Referring now to FIGS. 4 and 5, it is seen that each of the conductors is controlled by a thermostat. It was found that the "snap on" type of bimetallic thermostats worked satisfactorily as they could be disposed in a hole at the center of element 22 and fastened to the bottom surface of dish 12 as seen in FIGS. 1 and 2. The thermostats sense the heat conducted along the lower or bottom surface of dish 12.
Conductor 27 is controlled by thermostat 32 and conductor 30 is controlled by thermostat 33. Each thermostat is interconnected to the energizing circuit of the receptacle as shown in FIG. 5. The circuit may be connected to a 110 volt electrical source by leads 34 and 35. As seen in FIGS. 4 and 5 the two conductors 27 and 30 are interconnected in parallel circuits from lead 34 via contact points 27a and 30a. Lead 34 interconnects the conductors 27 and 30 to the electrical source via thermostats 32 and 33 as shown in FIGS. 2 and 5. The conductors have a common terminal point indicated at 35a which is connected to the lead 35 (see FIGS. 2, 4 and 5). If desired, the circuit may be grounded to dish 12 by a ground wire 28 connected directly to dish 12 as shown in FIG. 2.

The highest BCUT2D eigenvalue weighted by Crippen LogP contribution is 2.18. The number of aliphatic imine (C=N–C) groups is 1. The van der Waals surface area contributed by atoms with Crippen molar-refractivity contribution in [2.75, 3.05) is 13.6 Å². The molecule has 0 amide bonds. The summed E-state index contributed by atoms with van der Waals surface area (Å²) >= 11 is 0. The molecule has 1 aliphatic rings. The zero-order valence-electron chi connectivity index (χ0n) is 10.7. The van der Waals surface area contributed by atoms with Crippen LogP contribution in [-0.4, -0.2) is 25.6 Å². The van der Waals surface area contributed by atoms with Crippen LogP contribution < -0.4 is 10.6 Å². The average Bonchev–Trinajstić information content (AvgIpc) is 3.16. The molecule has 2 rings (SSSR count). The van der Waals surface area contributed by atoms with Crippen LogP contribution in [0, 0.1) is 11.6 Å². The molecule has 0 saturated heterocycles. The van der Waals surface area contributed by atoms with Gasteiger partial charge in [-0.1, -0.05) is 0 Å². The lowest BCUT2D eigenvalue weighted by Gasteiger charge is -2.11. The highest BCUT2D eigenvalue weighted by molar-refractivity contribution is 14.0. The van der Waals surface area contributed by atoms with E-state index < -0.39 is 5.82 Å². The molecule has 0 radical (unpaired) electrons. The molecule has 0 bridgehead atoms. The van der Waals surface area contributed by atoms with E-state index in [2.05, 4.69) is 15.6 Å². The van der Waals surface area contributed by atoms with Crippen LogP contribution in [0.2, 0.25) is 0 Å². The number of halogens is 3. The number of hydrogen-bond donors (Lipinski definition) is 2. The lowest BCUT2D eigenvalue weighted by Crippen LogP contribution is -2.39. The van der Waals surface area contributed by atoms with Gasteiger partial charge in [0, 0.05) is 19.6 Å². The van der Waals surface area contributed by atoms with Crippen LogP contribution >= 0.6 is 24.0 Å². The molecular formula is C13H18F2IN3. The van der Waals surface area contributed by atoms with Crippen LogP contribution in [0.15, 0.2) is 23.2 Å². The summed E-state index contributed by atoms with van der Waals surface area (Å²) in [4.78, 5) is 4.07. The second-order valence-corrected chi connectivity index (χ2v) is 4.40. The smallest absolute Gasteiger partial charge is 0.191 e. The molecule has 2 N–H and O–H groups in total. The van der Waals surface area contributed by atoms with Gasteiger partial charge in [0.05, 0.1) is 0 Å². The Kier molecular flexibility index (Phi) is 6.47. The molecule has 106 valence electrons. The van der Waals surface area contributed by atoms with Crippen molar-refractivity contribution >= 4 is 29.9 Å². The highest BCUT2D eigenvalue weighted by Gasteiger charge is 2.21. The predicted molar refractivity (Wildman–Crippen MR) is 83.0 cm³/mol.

Thermostat 32 is designed to sense temperature ranges between 190°-217° F (81°-103° C) while thermostat 33 is designed to sense temperatures within the range of 170° to 206° F (72°-97° C). When initially heating or when cooking food both thermostats are closed and thus both conductors 27 and 30 are energized with the full load of electrical power for heating or cooking food. Once the temperature level of dish 12 reaches 206° F (97° C), thermostat 33 cuts off the electrical supply to conductor 30 thus leaving conductor 27 as the sole means for supplying heat. Once conductor 30 is de-energized, approximately one-half of the full load or 225 watts of electrical power produces a sufficient amount of heat to maintain the food at serving temperatures throughout the time the food is served, i.e. the hold-heating period. In event the food should reach a temperature conducive to further cooking or is completely removed from dish 12, thermostat 32 will cut off all power to the heating element when the surface of dish 12 reaches 217° F (103° C) preventing damage to the unit and overheating of dish 12 and thus heat degredation of food subsequently placed in the dish.